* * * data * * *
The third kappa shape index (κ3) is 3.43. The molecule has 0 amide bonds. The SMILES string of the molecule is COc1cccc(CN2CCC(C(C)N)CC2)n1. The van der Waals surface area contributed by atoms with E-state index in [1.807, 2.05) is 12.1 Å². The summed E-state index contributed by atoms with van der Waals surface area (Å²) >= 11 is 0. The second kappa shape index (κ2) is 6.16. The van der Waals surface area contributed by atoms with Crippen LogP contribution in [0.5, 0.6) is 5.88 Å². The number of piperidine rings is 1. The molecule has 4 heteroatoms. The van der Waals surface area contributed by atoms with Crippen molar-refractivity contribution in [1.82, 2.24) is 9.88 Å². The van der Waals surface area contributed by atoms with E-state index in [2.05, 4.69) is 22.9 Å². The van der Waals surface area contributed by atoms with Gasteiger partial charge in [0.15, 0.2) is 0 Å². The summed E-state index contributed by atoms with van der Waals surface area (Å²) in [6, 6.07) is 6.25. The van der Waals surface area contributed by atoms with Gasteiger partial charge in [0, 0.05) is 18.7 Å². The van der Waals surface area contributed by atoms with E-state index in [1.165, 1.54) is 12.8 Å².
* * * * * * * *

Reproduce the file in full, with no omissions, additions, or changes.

The third kappa shape index (κ3) is 3.43. The molecule has 0 amide bonds. The SMILES string of the molecule is COc1cccc(CN2CCC(C(C)N)CC2)n1. The van der Waals surface area contributed by atoms with E-state index in [1.807, 2.05) is 12.1 Å². The summed E-state index contributed by atoms with van der Waals surface area (Å²) >= 11 is 0. The second kappa shape index (κ2) is 6.16. The van der Waals surface area contributed by atoms with Crippen LogP contribution in [0.5, 0.6) is 5.88 Å². The number of piperidine rings is 1. The molecule has 4 heteroatoms. The van der Waals surface area contributed by atoms with Crippen molar-refractivity contribution in [1.82, 2.24) is 9.88 Å². The van der Waals surface area contributed by atoms with E-state index in [2.05, 4.69) is 22.9 Å². The van der Waals surface area contributed by atoms with Gasteiger partial charge in [0.15, 0.2) is 0 Å². The summed E-state index contributed by atoms with van der Waals surface area (Å²) in [6, 6.07) is 6.25. The van der Waals surface area contributed by atoms with Gasteiger partial charge in [0, 0.05) is 18.7 Å². The van der Waals surface area contributed by atoms with E-state index in [1.165, 1.54) is 12.8 Å².